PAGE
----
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As the holidays approach, you will more likely than not find yourself in need of a pint of heavy cream. Winter is the time of rich, decadent desserts. Rich, decadent desserts often owe their richness and decadence to heavy cream. Q.E.D.
More: Looking for a way to use up any bits of cream left lurking in the carton? Here are 15 ideas.
So if you're going to have a pint of cream in your fridge, the question now becomes "What kind?" Do you splurge on the organic, grade A, fancy-pants cream, or grab the store brand and save your dollars for cinnamon lattes and cozy-smelling candles? Today, we're putting heavy cream to the test, so you don't have to.
(Disclaimer: This taste test does not factor in the issue of animal ethics. It only explores taste and the ingredient information found on the labels.)
Perhaps counterintuitively, I first tested the cream in a recipe: kale gratin. I chose this recipe because it's subtitled "the best reason to drown your kale in cream." And drown I did.
The results were... inconclusive. Maybe it was the fact that the cream was woven in with big hunks of lacitano kale and slices of sharp cheddar, but none of the testers could really distinguish one gratin from the other. The most I got from anyone was a reaching assertion that, in one, "the kale tasted more like kale." It probably didn't help that it was nearly impossible to serve each person an identical scoop from each gratin, one composed of equal parts cheese, kale, and cream. Some servings were cheesier and some were kale-ier, making it too difficult to judge them based on cream alone.
Conclusion: Gratins are much more about the cheese and vegetables you use, not so much about the dairy. Don't bother buying the fancy stuff. The same is probably true for recipes where cream is overpowered by other ingredients—like in soups, cakes, flavored ice creams, and bread puddings.
Next, I tested the cream by whipping it—and whipping it real good. (Sorry, I had to. It's the only joke in this post, promise.) I whipped both creams with a bit of vanilla syrup for sweetness. Then I put down some spoons and let the testers have at it.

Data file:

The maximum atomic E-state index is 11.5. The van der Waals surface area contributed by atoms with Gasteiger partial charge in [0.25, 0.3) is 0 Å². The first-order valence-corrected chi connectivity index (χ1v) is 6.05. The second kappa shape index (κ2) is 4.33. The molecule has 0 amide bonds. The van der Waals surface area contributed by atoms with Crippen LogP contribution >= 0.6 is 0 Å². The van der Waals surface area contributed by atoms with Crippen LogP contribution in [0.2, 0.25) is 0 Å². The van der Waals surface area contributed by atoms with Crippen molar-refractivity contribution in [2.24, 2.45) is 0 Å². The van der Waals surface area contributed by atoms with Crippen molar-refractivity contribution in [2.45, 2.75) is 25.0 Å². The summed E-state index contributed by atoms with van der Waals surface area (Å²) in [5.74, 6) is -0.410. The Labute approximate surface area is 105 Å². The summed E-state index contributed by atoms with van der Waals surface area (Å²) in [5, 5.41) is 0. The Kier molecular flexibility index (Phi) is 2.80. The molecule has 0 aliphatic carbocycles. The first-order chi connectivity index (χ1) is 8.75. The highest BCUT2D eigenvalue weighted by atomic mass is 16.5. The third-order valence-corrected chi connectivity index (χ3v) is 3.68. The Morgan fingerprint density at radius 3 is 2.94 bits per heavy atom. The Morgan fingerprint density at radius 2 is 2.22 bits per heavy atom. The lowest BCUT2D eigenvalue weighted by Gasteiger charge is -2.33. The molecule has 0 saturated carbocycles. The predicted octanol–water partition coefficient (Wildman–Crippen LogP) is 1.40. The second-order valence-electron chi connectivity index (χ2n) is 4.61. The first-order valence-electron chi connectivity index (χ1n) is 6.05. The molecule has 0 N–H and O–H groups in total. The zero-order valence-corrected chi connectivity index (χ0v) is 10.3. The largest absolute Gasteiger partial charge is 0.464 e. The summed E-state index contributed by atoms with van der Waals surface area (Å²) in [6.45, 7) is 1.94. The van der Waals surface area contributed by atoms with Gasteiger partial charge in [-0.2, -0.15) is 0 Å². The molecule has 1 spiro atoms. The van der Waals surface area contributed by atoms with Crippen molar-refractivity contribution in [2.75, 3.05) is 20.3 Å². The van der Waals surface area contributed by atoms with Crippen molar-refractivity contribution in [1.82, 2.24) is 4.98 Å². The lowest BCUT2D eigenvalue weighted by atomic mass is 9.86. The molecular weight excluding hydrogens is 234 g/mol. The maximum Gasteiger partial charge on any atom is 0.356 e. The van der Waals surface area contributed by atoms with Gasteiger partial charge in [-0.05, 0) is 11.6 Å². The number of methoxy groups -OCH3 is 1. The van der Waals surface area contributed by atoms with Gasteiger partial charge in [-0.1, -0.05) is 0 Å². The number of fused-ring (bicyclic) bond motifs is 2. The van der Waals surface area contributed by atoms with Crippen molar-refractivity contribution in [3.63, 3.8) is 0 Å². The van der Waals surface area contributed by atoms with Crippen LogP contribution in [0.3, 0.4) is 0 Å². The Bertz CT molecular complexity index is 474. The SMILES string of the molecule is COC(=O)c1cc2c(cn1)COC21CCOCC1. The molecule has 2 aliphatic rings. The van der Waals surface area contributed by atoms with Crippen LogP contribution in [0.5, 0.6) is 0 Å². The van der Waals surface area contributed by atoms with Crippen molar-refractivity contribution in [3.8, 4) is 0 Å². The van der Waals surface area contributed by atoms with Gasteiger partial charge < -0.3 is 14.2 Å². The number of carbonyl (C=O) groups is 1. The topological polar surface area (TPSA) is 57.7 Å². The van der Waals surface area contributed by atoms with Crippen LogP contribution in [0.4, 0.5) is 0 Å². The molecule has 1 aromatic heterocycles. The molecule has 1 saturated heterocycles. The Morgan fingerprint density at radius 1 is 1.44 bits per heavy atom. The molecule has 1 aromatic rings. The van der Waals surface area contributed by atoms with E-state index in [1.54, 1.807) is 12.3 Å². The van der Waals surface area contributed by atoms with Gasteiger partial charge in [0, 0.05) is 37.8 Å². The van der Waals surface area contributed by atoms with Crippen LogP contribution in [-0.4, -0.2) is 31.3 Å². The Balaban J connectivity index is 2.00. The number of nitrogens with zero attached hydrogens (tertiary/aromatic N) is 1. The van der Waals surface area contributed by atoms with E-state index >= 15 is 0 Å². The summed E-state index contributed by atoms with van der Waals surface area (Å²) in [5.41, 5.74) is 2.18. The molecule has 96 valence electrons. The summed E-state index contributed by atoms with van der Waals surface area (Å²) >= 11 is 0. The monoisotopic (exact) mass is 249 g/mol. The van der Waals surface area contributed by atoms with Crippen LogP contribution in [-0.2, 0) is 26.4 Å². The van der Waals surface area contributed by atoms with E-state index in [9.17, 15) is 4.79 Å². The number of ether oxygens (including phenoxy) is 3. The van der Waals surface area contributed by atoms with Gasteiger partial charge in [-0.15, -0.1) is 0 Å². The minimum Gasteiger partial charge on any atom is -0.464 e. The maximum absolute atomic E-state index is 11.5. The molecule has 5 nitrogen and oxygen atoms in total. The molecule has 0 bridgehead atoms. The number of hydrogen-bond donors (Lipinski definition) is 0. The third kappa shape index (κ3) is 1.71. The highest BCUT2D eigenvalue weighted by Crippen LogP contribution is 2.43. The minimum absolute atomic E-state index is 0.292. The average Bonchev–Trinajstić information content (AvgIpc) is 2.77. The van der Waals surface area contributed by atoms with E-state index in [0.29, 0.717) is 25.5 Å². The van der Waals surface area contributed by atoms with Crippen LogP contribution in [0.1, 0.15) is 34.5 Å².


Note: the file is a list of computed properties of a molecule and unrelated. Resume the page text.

Unlike in the gratin taste test, the results here were very conclusive. With the exception of one tester, everyone preferred the more expensive cream. They described it as richer in flavor and having a better, silkier texture. One tester claimed that they could taste that it had more fat. (It did—but more on that later.) Another equated it to Reddi-wip—but in a good way. The more expensive cream was even more visually appealing, with a slight buttery yellow tinge that made it look like it was just brought in from the milking pail.
One look at the labels might explain why the pricier cream was the clear favorite. The only ingredient in the expensive cream was organic grade "A" cream, while the cheaper cream was made of cream, carrageenan (for thickening), mono and diglycerides (to keep the cream emulsified), and polysorbate 80 (another emulsifying agent). Quite a difference. The less expensive cream also had 5 grams of fat per serving, while the more expensive one had 6 grams per serving of the same size.
Conclusion: If you're whipping up some cream to top hot chocolate, pies, or chocolate crêpe cakes this holiday season (or if you're making a dish where cream is the primary ingredient and flavoring agent, such as a pure vanilla ice cream), it's worth forking over a bit more at the register for a higher quality product: Check the labels and choose the creams with the highest fat contents and the smallest ingredient list.
So now that you are more cream-conscious, pay a visit to the dairy aisle. Then make eggnog. It's the holidays; it's just what you do.